For those that are new to Mixed Martial Arts, the concept of fighters joining together to form a team is no novel idea. In fact it seems to be the case these days that unless you have a solid team backing you, you’re chances of making it far in the world of MMA are slim. From Xtreme Couture to American Top Team to the nameless stable of fighters working together under Greg Jackson; high profile teams the world over act as the factories where modern MMA champions are made.
Very few fighters remain unaffiliated with a team of some sort and those that do are either prodigious, lucky, or currently unsuccessful. So it may come as a surprise to some that in the dark and early days of Mixed Martial Arts, when fighters were still competing in Gi pants and wrestling shoes and Tank Abbott was still a force to be reckoned with, that fight teams were as rare as a well-rounded fighter. Keeping with the simile, those teams that did exist were as successful in those times as the first fighters were who learned to combine striking with grappling and conditioning with a game plan.
Teams like Chute Boxe (which produced fighters like Wanderlei Silva, Mauricio “Shogun” Rua, and pound for pound great Anderson Silva), Hammer House (home to Mark Coleman, Kevin Randleman and Phil Baroni when they were unstoppable), and Miletich Fighting Systems (the birthplace for country-born killers Matt Hughes, Tim Sylvia, Jeremy Horn, and Jens Pulver) were among the few early and successful fight teams; each team produced champions, some in more than one weight class. It was natural that by earning such accolades these early teams, fighters and especially the coaches would be held in awe by the Mixed Martial Arts fandom.
Thus it comes unexpectedly the comments that former UFC lightweight champion and MFS product Jens Pulver recently made about his old coach in an interview with Jonathan Snowden at UGO. Seeing the success Pulver had during his tutelage at Miletich Fighting Systems and perceiving the role that Pat Miletich played in that success as being integral, one would expect nothing but praise and gratitude from Pulver when the subject of his tenure at MFS was broached. Such was not the case.
“People always ask for Pat’s secret ingredient. There wasn’t no secret ingredient…,” said Pulver. “There was no one leader man. We all did it together. Jeremy Horn was the leader when it comes down to it. We all ran after that guy…”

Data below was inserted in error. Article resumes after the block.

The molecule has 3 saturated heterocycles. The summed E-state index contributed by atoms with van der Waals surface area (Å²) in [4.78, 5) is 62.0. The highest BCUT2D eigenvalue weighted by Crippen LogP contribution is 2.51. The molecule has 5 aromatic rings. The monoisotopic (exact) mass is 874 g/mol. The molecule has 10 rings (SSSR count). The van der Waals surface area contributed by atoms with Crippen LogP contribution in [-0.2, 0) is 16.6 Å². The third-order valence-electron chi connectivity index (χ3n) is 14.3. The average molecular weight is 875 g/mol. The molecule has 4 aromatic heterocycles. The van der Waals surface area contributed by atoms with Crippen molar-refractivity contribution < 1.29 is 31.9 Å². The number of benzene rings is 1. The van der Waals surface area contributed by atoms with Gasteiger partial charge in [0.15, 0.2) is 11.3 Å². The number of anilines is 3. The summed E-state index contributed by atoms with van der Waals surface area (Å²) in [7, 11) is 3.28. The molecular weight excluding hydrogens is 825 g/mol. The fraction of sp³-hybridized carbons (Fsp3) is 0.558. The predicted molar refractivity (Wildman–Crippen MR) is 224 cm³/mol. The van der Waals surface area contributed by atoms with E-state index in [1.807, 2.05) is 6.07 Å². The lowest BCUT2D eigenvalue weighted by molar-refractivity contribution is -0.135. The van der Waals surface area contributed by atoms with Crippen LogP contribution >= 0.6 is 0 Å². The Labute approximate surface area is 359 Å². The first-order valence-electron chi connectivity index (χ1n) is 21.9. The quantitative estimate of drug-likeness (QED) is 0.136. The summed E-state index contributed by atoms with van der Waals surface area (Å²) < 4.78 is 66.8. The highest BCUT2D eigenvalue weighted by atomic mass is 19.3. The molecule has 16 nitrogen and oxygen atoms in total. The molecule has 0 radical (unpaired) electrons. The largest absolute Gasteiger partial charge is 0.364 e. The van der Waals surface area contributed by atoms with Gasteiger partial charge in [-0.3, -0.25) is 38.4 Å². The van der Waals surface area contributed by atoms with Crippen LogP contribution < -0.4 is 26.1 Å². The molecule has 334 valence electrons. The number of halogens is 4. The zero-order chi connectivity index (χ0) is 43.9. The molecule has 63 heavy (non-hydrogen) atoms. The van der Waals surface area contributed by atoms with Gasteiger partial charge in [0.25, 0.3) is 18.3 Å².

“Little Evil”, who recently left MFS, was asked about the current status of his relationship with veteran fighter and coach Miletich and whether he had experienced a falling out with his former teammates (most of whom are also currently unaffiliated with MFS).
“How could I have a falling out? Fallen out with who? There is nobody. They’re all gone. There was Pat, but Pat is too busy trying to make cash, making a living. He ain’t coaching people. Everyone always thought Pat had a magical touch and was teaching us all these magical things. No he wasn’t. No. Never. Never ever. It was a great combination of things that left. Jeremy left, Matt left, Robbie left. [Striking coach] Matt Pena left. Everybody grew up more or less. We weren’t there anymore. And that’s why the great experiment is over.”
Pulver expressed why he thinks that MFS has fallen from its’ former glory and why any myth surrounding Miletich’s coaching greatness should be debunked.
“If there is a key ingredient, and Pat Miletich was teaching it, then that key ingredient would still be there. Correct? The young bucks would still be coming. Correct? I wasn’t trying to talk mess about Pat himself. I’m just ready to go. I’m 34 years old. How long was I supposed to stay there? I hadn’t been home in 10 years. I’m tired. I want to build my own gym. I want to build my own fighters. It’s my time.”
Pulver has had a rough go of it lately; going 1-4 with 4 losses in a row since a loss to BJ Penn saw him drop down from the UFC’s lightweight division to try his chances in the WEC’s featherweight division. Knowing that his upcoming fight with Javier Vazquez could be his last if it doesn’t go his way, Pulver talks about his future plans outside of the cage.
“I want to push the amateur end of [MMA competition]. Legitimate amateur competition, not pro rules they call ‘amateur’ so the promoter pimp doesn’t have to pay the fighter trick. They’ve got to stop exploiting the fighter. I want to clean up my sport as well.”
Miletich is not alone in having his aura of infallibility get called into question. Most of those once-dominant teams have largely fallen from grace and into irrelevancy; which is unfortunately the same case with many of the fighters that once highlighted said teams (think Kevin Randleman, Jeremy Horn, and Tim Sylvia).
Pulver will join early fight team standouts Matt Hughes, Wanderlei Silva and Phil Baroni in the literal fight to maintain relevancy in the world of MMA when he takes on young up-and-comer Javier Vazquez at this weekend’s WEC event, “WEC 47: Bowles Vs. Cruz”. The lead up to this fight with Vazquez, Pulver’s so-called “last march”, is the subject of an upcoming documentary by Gregory Bayne titled “Driven”.